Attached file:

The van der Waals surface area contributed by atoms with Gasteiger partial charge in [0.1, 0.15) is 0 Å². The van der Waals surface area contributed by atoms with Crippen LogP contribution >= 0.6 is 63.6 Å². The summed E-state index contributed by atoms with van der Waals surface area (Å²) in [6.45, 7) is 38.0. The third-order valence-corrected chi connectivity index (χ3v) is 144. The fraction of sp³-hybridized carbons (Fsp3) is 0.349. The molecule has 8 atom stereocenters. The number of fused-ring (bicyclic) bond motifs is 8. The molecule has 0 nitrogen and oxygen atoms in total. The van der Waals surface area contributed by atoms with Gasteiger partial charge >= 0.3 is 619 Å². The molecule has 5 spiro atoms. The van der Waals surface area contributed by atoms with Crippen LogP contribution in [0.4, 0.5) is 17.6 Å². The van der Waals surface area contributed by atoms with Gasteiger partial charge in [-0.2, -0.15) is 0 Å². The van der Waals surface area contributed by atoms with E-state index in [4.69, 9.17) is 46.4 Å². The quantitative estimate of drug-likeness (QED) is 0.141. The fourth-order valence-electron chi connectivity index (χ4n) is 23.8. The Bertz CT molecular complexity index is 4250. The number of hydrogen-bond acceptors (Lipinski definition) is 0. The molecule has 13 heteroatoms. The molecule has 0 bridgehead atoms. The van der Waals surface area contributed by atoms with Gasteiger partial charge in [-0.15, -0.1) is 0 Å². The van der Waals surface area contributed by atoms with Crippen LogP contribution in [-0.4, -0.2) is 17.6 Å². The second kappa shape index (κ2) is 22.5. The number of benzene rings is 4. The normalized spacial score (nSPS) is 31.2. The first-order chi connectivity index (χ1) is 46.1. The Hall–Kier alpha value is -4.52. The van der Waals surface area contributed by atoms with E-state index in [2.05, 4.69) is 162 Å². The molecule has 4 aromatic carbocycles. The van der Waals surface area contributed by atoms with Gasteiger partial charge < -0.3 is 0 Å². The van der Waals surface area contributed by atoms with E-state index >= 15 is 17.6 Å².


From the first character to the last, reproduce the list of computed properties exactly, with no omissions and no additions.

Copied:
The van der Waals surface area contributed by atoms with Gasteiger partial charge in [0.1, 0.15) is 0 Å². The van der Waals surface area contributed by atoms with Crippen LogP contribution >= 0.6 is 63.6 Å². The summed E-state index contributed by atoms with van der Waals surface area (Å²) in [6.45, 7) is 38.0. The third-order valence-corrected chi connectivity index (χ3v) is 144. The fraction of sp³-hybridized carbons (Fsp3) is 0.349. The molecule has 8 atom stereocenters. The number of fused-ring (bicyclic) bond motifs is 8. The molecule has 0 nitrogen and oxygen atoms in total. The van der Waals surface area contributed by atoms with Gasteiger partial charge >= 0.3 is 619 Å². The molecule has 5 spiro atoms. The van der Waals surface area contributed by atoms with Crippen LogP contribution in [0.4, 0.5) is 17.6 Å². The van der Waals surface area contributed by atoms with Gasteiger partial charge in [-0.2, -0.15) is 0 Å². The van der Waals surface area contributed by atoms with E-state index in [4.69, 9.17) is 46.4 Å². The quantitative estimate of drug-likeness (QED) is 0.141. The fourth-order valence-electron chi connectivity index (χ4n) is 23.8. The Bertz CT molecular complexity index is 4250. The number of hydrogen-bond acceptors (Lipinski definition) is 0. The molecule has 13 heteroatoms. The molecule has 0 bridgehead atoms. The van der Waals surface area contributed by atoms with Gasteiger partial charge in [-0.15, -0.1) is 0 Å². The van der Waals surface area contributed by atoms with Crippen LogP contribution in [-0.4, -0.2) is 17.6 Å². The second kappa shape index (κ2) is 22.5. The number of benzene rings is 4. The normalized spacial score (nSPS) is 31.2. The first-order chi connectivity index (χ1) is 46.1. The Hall–Kier alpha value is -4.52. The van der Waals surface area contributed by atoms with E-state index in [2.05, 4.69) is 162 Å². The molecule has 4 aromatic carbocycles. The van der Waals surface area contributed by atoms with Gasteiger partial charge < -0.3 is 0 Å². The van der Waals surface area contributed by atoms with E-state index >= 15 is 17.6 Å².